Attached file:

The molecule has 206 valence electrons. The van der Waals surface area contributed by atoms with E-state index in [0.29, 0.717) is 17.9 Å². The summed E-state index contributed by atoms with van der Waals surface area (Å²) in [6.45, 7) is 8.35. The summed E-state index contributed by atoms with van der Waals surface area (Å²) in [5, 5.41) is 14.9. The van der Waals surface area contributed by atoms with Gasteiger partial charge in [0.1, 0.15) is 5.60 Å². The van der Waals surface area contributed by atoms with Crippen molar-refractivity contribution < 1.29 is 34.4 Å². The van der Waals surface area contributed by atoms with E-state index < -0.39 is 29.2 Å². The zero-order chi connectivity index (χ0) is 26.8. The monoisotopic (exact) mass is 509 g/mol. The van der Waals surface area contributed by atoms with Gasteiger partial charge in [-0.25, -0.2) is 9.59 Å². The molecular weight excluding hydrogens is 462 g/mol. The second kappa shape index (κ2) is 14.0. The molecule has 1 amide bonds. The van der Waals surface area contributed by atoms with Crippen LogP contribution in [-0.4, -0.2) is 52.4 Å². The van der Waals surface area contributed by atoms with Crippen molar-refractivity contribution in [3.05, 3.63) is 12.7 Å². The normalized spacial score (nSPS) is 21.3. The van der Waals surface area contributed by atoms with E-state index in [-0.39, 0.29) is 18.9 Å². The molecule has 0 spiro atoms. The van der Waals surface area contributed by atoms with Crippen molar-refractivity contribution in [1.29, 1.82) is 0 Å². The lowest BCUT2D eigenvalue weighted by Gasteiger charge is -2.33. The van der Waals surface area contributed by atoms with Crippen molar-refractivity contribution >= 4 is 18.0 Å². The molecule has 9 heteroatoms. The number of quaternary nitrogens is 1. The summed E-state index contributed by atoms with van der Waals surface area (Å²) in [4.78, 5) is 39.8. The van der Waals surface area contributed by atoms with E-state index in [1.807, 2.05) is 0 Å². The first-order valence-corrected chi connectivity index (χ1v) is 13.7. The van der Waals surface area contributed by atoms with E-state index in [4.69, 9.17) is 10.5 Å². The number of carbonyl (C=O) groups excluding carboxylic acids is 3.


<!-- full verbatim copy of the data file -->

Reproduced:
The molecule has 206 valence electrons. The van der Waals surface area contributed by atoms with E-state index in [0.29, 0.717) is 17.9 Å². The summed E-state index contributed by atoms with van der Waals surface area (Å²) in [6.45, 7) is 8.35. The summed E-state index contributed by atoms with van der Waals surface area (Å²) in [5, 5.41) is 14.9. The van der Waals surface area contributed by atoms with Gasteiger partial charge in [0.1, 0.15) is 5.60 Å². The van der Waals surface area contributed by atoms with Crippen molar-refractivity contribution < 1.29 is 34.4 Å². The van der Waals surface area contributed by atoms with E-state index < -0.39 is 29.2 Å². The zero-order chi connectivity index (χ0) is 26.8. The monoisotopic (exact) mass is 509 g/mol. The van der Waals surface area contributed by atoms with Gasteiger partial charge in [-0.25, -0.2) is 9.59 Å². The molecular weight excluding hydrogens is 462 g/mol. The second kappa shape index (κ2) is 14.0. The molecule has 1 amide bonds. The van der Waals surface area contributed by atoms with Crippen LogP contribution in [-0.4, -0.2) is 52.4 Å². The van der Waals surface area contributed by atoms with Crippen molar-refractivity contribution in [3.05, 3.63) is 12.7 Å². The normalized spacial score (nSPS) is 21.3. The van der Waals surface area contributed by atoms with E-state index in [-0.39, 0.29) is 18.9 Å². The molecule has 0 spiro atoms. The van der Waals surface area contributed by atoms with Crippen molar-refractivity contribution in [1.29, 1.82) is 0 Å². The lowest BCUT2D eigenvalue weighted by Gasteiger charge is -2.33. The van der Waals surface area contributed by atoms with Crippen molar-refractivity contribution >= 4 is 18.0 Å². The molecule has 9 heteroatoms. The number of quaternary nitrogens is 1. The summed E-state index contributed by atoms with van der Waals surface area (Å²) in [4.78, 5) is 39.8. The van der Waals surface area contributed by atoms with E-state index in [1.807, 2.05) is 0 Å². The first-order valence-corrected chi connectivity index (χ1v) is 13.7. The van der Waals surface area contributed by atoms with E-state index in [4.69, 9.17) is 10.5 Å². The number of carbonyl (C=O) groups excluding carboxylic acids is 3.